It is the question that has been plaguing pharmacy for years: are we right to base our funding on the supply of medicines? Those in the ‘yes’ camp point out that, historically, this function has served pharmacy well. Those in the ‘no’ camp argue that we cannot rest on our laurels because the world is changing.
News that the RPS English Pharmacy Board is working with the National Association of Primary Care (NAPC) to consider how community pharmacy and general practice can work better together has once again highlighted this question. We would like to test the appetite for aligning the community pharmacy and GP contracts. But it is debatable whether we can consider any alignment if we continue to focus on supply.
The public now expect ‘supply’ to be easy for them – anonymous, direct and available at the click of a button. Unless we can build upon the value that pharmacists can provide to the function of supplying medicines, this will all too easily be lost to organisations and methods that can cut costs and provide convenience. I often hear about the ‘Amazon model’ that has wiped out the bookshops that I used to love browsing. I don’t think Amazon could do what community pharmacy does for a minute, but sooner or later an innovator will enter the market that can.
I honestly think that we are making things easy for this mythical future innovator. We are commoditising the supply function that we undertake as pharmacists. Up and down the country, pharmacy businesses have put together clever spreadsheets and models that show how much income is derived from those pieces of green paper and how many minutes of pharmacist, technician and counter assistant time they require to process. I have used them myself, so I know how vital these models are in planning adequate workforce cover.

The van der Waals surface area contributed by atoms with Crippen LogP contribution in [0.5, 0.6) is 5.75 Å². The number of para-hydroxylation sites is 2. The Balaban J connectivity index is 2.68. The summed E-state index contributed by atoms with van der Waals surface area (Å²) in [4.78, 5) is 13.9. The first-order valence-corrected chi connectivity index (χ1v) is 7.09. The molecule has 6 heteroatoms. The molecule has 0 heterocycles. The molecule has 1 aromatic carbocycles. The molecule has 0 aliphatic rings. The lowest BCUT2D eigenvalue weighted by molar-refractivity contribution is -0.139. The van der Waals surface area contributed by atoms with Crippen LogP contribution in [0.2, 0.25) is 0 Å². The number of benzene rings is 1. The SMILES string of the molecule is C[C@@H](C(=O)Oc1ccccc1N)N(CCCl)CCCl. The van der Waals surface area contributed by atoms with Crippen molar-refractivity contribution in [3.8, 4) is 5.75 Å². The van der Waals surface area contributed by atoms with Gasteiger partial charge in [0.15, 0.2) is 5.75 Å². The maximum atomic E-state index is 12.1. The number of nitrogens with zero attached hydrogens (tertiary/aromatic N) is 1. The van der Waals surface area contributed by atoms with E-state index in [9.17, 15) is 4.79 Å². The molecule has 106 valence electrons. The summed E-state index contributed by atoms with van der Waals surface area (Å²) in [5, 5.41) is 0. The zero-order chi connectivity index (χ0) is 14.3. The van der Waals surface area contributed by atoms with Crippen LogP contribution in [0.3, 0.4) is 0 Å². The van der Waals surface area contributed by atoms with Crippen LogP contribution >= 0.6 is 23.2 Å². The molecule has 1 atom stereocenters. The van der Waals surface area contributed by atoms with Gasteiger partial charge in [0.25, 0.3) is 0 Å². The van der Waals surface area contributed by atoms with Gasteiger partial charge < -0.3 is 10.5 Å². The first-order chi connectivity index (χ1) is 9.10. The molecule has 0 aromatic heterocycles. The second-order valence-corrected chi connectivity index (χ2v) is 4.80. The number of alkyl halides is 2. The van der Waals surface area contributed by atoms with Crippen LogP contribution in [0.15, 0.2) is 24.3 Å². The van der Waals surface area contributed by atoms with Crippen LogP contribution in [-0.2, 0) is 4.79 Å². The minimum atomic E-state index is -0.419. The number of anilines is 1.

But there is a real danger that the dispensing process becomes more and more like changing a tyre in a pit stop and less like professional care for patients. The more our role feels like Ocado or DHL, the lower the barrier is to market entry. The more that we ensure we are contributing to better patient care and that patients value what we do, the more we will raise that barrier. For community pharmacy, raising the barrier is what we should all be focused on.
I am passionate about community pharmacy, having worked in the field for most of my career. For me, the best way to ensure that patients want to continue to use our services is to provide them with improved health outcomes through application of our professional expertise in their treatment. In this vein, I firmly believe that pharmacists need to take over some day-to-day treatments and health checks for patients, such as monitoring and treating people with long-term health conditions, alongside handing over medicines.
Only by ensuring community pharmacy is fully integrated within multi-agency provision of primary care can we ensure a robust future for the profession and better care for patients.
How do you think we should secure the future of community pharmacy? Respond to our consultation to give us your views.
You can take part in our consultation through the RPS website. Read the ‘Improving patient care through better general practice and community pharmacy integration’ consultation document and respond with your comments using the consultation form.
Howard Duff is director for England at the Royal Pharmaceutical Society